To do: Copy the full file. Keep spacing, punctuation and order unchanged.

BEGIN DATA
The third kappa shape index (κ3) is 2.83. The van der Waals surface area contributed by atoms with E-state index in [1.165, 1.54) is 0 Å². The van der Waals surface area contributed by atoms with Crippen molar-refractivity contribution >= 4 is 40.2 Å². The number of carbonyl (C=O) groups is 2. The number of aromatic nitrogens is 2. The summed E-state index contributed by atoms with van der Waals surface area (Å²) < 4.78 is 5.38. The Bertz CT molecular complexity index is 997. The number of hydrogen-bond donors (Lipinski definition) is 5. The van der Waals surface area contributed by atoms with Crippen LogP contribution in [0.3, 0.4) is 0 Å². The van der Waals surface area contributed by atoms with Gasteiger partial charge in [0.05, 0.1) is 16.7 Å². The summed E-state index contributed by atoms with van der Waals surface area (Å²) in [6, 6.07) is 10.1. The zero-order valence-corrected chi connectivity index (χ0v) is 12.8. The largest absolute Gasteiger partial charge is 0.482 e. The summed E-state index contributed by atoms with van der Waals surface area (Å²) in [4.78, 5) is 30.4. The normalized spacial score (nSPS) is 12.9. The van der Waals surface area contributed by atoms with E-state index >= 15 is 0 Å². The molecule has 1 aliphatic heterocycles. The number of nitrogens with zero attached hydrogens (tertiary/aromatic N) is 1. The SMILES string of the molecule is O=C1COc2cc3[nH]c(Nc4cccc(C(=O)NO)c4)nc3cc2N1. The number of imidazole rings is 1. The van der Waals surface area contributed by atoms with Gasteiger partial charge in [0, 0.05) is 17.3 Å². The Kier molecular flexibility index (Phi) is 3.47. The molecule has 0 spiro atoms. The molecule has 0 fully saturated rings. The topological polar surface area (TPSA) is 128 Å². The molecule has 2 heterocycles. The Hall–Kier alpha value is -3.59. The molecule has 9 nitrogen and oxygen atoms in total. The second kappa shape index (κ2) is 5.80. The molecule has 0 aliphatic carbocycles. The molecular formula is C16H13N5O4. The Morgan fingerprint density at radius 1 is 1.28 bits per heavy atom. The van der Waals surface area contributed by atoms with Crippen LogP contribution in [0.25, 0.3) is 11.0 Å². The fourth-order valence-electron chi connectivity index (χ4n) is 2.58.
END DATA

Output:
The third kappa shape index (κ3) is 2.83. The van der Waals surface area contributed by atoms with E-state index in [1.165, 1.54) is 0 Å². The van der Waals surface area contributed by atoms with Crippen molar-refractivity contribution >= 4 is 40.2 Å². The number of carbonyl (C=O) groups is 2. The number of aromatic nitrogens is 2. The summed E-state index contributed by atoms with van der Waals surface area (Å²) < 4.78 is 5.38. The Bertz CT molecular complexity index is 997. The number of hydrogen-bond donors (Lipinski definition) is 5. The van der Waals surface area contributed by atoms with Crippen LogP contribution in [0.3, 0.4) is 0 Å². The van der Waals surface area contributed by atoms with Gasteiger partial charge in [0.05, 0.1) is 16.7 Å². The summed E-state index contributed by atoms with van der Waals surface area (Å²) in [6, 6.07) is 10.1. The zero-order valence-corrected chi connectivity index (χ0v) is 12.8. The largest absolute Gasteiger partial charge is 0.482 e. The summed E-state index contributed by atoms with van der Waals surface area (Å²) in [4.78, 5) is 30.4. The normalized spacial score (nSPS) is 12.9. The van der Waals surface area contributed by atoms with E-state index >= 15 is 0 Å². The molecule has 1 aliphatic heterocycles. The number of nitrogens with zero attached hydrogens (tertiary/aromatic N) is 1. The SMILES string of the molecule is O=C1COc2cc3[nH]c(Nc4cccc(C(=O)NO)c4)nc3cc2N1. The number of imidazole rings is 1. The van der Waals surface area contributed by atoms with Gasteiger partial charge in [0, 0.05) is 17.3 Å². The Kier molecular flexibility index (Phi) is 3.47. The molecule has 0 spiro atoms. The molecule has 0 fully saturated rings. The topological polar surface area (TPSA) is 128 Å². The molecule has 2 heterocycles. The Hall–Kier alpha value is -3.59. The molecule has 9 nitrogen and oxygen atoms in total. The second kappa shape index (κ2) is 5.80. The molecule has 0 aliphatic carbocycles. The molecular formula is C16H13N5O4. The Morgan fingerprint density at radius 1 is 1.28 bits per heavy atom. The van der Waals surface area contributed by atoms with Crippen LogP contribution in [0.25, 0.3) is 11.0 Å². The fourth-order valence-electron chi connectivity index (χ4n) is 2.58.